Another thing that is often unbelievable is the blind and unflagging faith in weather reports. I can say with some authority that weather reports are wrong 50% of the time under ideal conditions. Moreover, Japan is hardly an ideal place in which to forecast the weather. There is an arctic current beating down from the North, a tropical current (much like the Gulf Stream) warming Japan from the South, and what with the Sea of Japan on one side, the Pacific Ocean on the other, and that sneaky jet stream always changing directions, I am sure that it is nearly impossible to accurately predict the weather here. However, that does not stop people from reading the forecasts everyday,making plans based on them, and following through with those plans no matter what the weather is. It doesn't seem to matter how often the forecast is wrong. I have heard of people being invited to play golf on rainy days because the forecast said it would be clear, and I have heard of golf courses closed on clear days because the forecast called for rain (both of those stories were from the same person, by the way).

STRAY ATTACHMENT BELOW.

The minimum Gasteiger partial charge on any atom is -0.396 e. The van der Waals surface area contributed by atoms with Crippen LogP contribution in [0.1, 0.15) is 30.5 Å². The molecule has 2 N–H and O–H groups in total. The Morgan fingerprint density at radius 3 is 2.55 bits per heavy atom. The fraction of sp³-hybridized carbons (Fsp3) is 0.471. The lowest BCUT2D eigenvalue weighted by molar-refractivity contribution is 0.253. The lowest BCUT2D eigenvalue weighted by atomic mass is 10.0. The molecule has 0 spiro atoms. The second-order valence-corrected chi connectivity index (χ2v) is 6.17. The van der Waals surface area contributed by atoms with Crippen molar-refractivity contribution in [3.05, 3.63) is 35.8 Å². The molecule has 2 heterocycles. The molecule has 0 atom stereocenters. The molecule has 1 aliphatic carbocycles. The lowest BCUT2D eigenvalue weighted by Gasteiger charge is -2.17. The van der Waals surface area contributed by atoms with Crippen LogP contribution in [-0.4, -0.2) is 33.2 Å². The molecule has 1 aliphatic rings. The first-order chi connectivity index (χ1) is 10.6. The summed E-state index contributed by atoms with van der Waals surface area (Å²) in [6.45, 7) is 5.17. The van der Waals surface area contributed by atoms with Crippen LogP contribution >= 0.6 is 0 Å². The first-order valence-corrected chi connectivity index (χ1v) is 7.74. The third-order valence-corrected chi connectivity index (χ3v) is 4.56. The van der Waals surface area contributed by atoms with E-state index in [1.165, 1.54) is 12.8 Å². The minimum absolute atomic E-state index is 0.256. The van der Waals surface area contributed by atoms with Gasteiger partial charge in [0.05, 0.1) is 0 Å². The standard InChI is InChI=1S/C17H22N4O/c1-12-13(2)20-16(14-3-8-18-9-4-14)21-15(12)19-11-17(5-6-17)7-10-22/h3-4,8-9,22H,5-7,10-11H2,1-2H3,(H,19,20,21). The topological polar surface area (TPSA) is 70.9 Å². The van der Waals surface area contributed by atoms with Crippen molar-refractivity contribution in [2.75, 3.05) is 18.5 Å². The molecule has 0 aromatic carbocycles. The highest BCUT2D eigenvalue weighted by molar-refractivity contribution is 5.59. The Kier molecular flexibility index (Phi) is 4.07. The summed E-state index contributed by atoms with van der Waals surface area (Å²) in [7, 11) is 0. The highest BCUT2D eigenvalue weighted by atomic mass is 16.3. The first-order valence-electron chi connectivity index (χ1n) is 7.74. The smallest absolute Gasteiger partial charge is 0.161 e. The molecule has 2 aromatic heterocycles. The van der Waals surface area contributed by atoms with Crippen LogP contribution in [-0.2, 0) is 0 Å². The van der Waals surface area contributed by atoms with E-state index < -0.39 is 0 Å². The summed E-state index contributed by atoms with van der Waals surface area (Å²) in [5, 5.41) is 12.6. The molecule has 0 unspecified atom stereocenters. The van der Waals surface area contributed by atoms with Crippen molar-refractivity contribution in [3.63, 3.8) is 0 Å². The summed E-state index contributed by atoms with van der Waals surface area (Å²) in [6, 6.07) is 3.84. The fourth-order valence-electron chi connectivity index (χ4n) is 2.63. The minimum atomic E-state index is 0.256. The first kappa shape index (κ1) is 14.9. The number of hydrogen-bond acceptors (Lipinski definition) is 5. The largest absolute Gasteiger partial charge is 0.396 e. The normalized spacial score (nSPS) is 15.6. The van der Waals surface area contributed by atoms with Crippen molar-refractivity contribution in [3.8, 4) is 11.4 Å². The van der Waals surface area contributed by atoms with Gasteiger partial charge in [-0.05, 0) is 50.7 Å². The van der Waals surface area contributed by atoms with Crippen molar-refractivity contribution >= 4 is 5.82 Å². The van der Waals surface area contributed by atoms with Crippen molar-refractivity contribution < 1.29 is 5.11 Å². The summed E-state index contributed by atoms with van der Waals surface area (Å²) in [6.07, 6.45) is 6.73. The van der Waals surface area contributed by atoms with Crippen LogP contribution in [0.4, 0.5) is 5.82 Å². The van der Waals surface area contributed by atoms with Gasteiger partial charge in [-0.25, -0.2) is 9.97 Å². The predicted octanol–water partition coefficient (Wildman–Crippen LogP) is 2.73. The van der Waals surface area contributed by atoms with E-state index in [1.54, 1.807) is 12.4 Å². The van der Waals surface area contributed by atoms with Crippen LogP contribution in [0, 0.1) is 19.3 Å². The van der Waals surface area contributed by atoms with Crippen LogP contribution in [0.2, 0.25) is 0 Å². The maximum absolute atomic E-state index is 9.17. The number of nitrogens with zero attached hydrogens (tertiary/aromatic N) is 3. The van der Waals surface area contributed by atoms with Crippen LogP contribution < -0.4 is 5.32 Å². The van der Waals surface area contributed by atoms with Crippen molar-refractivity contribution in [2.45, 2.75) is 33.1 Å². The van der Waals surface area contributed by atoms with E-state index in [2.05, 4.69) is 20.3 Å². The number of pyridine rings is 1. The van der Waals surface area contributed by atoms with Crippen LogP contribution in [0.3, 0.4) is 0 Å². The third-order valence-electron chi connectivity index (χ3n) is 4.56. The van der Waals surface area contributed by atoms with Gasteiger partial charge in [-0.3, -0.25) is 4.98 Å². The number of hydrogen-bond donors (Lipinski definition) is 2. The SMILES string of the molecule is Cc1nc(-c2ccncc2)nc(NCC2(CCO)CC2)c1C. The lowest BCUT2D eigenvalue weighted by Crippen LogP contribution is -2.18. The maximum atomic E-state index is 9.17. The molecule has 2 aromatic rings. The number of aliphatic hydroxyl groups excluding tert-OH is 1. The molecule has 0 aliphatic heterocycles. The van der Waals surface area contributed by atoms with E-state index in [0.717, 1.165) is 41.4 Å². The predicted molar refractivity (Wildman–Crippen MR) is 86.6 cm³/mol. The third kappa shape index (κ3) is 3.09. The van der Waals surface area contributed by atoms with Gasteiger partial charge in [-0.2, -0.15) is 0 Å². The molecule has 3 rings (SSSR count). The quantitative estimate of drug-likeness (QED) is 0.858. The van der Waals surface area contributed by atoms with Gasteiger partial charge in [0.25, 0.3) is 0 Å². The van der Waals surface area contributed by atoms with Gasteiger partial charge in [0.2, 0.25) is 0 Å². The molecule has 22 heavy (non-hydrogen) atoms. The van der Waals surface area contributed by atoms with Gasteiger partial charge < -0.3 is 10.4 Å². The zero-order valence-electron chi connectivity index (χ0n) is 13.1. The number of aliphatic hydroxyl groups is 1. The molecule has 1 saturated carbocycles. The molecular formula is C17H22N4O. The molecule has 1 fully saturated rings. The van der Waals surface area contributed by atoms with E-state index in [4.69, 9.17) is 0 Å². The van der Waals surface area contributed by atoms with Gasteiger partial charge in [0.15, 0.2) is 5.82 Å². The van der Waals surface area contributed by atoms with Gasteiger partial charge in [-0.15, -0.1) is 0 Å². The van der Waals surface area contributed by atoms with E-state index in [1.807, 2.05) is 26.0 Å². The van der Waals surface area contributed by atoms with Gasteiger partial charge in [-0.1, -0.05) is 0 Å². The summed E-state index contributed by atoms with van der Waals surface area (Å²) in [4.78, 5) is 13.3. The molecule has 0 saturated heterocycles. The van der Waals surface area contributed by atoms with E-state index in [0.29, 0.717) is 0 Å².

Perhaps an anecdote is needed to convey the scale of this phenomenon. I am sure that anyone who has spent significant time in Japan can tell similar stories. I came to school one morning last February and the vice-principal asked me whether it had been difficult to ride my bike in the snow. I looked at him, puzzled, and said "What snow?" He explained to me that the night before he had seen on the news that it was going to snow overnight, so he took the train to work rather than drive in dangerous conditions. I was still puzzled, because I had not noticed any snow, so I took this opportunity to look out of the window. Fortunately, one entire wall of the teachers' room is windows, so it was easy for both of us to look outside. As I had thought, there was no snow on the ground. In other words, my principal believed the weather report of the previous evening over his own senses, even to the extent of changing the way he went to work. Not only that, but it is a 20 minute walk from the train station to the school, and apparently at no time during that walk did he notice that he was not walking in the snow. I then said "But look outside -- there is no snow!" He smiled at me pityingly, opened the newspaper, and showed me the forecast. Sure enough, it said that it was going to snow. He actually believed the paper rather than his own eyes. I was powerless against this monumental display of faith. I am still a bit flabbergasted when I think about it.